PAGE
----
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Japan summer music festival guide

10 Comments
By Dan Grunebaum

Festival diehards have by now mapped out their summers, but the rest of us may just be starting to consider our summer music festival plans. From pricey weekend blowouts to in-town afternoons to far-flung island adventures, Japan’s music festival scene caters to every style and budget imaginable. Recent years have even seen an influx of Asian visitors making Japan’s music fests part of their destination travel, easing the challenges facing the music biz in the form of the nation’s youth population crash.

Fuji Rock Festival

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The Green Stage at Fuji Rock Festival comes alive at night. Image: DAN GRUNEBAUM

The granddaddy of the lot, Fuji Rock Festival, takes a different tack for its 2018 edition at its traditional location deep in the Niigata mountains. In place of the rock and electronic acts that have dominated recent lineups, promoter Smash opted to lead Friday and Saturday nights with hip-hop artists N.E.R.D and Kendrick Lamar. Closing the event Sunday is 77-year-old troubadour Bob Dylan & His Band — a first for a major Japanese rock festival.

The two-pronged strategy targets millennial and boomer demographics, while offering Gen Xers second-tier artists like Jack Johnson and Fishbone. It will be intriguing to see how the audience receives the politically “woke” material of Lamar, who won a Pulitzer Prize for last year’s "DAMN." Pharrell Williams’ N.E.R.D has also just issued a politicized new album in the form of "No One Ever Really Dies," on which Lamar and many other hip-hop luminaries feature heavily.

On the preponderance of hip-hop, Smash’s Johnnie Fingers says the democratization of music production technology and early uptake of electronic music in Japan paved the way. “Hip-hop has taken longer as it’s English language based,” he notes. “But being pervasive on the net it has arrived in Japan and is the backdrop sound of the present generation.”

While these acts top the bills on the largest Green Stage, the lesser stages will offer up a wide number of excellent and intriguing artists, some of them performing in Japan for the first time. Anderson Paak & the Free Nationals smash together hip-hop and alt-R&B willy-nilly to uproarious effect, while David Longstreth’s The Dirty Projectors are this generation’s answer to the stylistic mashups pioneered by Beck.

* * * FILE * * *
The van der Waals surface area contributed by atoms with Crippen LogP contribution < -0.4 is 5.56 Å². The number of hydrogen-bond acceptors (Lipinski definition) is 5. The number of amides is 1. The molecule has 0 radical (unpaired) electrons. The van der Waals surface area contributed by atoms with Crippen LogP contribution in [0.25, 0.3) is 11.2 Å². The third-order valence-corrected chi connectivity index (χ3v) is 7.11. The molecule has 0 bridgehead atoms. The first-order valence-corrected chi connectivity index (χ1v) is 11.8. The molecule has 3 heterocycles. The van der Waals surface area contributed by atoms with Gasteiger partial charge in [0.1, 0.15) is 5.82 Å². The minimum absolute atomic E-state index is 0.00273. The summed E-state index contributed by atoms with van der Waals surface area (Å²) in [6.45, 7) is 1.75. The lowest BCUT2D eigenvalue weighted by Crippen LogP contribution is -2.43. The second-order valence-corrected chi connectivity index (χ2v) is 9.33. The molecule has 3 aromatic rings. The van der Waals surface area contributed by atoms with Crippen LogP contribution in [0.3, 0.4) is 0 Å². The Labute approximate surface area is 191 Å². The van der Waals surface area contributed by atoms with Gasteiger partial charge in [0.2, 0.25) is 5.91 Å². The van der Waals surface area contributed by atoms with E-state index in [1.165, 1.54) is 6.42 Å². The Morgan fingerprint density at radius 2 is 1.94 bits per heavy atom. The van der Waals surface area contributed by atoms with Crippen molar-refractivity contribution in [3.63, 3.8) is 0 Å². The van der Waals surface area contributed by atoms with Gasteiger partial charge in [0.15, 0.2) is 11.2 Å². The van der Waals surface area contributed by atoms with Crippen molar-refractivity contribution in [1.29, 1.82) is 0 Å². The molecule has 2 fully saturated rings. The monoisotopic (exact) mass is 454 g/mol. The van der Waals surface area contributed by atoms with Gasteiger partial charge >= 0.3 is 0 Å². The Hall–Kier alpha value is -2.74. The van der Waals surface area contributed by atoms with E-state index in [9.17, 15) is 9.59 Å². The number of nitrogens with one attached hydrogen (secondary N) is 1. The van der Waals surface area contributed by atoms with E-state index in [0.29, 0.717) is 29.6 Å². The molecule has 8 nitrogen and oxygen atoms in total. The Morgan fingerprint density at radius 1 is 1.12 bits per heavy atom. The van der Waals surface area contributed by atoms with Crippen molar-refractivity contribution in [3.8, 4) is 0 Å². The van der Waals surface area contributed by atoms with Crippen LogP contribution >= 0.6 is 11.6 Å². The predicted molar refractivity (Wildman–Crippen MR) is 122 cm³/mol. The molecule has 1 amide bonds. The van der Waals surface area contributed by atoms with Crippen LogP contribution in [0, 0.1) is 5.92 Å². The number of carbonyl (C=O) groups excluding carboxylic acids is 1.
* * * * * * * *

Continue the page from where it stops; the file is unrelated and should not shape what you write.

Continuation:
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10 Comments
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There are way way way too many summer festivals in Japan.

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On the preponderance of hip-hop, Smash’s Johnnie Fingers says the democratization of music production technology and early uptake of electronic music in Japan paved the way.

There's a name I haven't heard in a while. Had no idea Johnnie was in Tokyo!

Hip-hop be going for 40 years. Like rock and roll (taken from the blues) it has been derided and critics wrongly predicted its early demise.

Still going strong!

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While i would love to attend one of these festivals, I would not be able to survive the insane heat. Why don't they hold these festivals in autumn when it's cooled down a bit?

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Hard to believe that it has been 21 years since the first Fuji Rock Festival, which I actually went to!!

But....

I still remember the classic shows...

"Live Under The Sky"

Who else remembers those shows?!

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No music no life.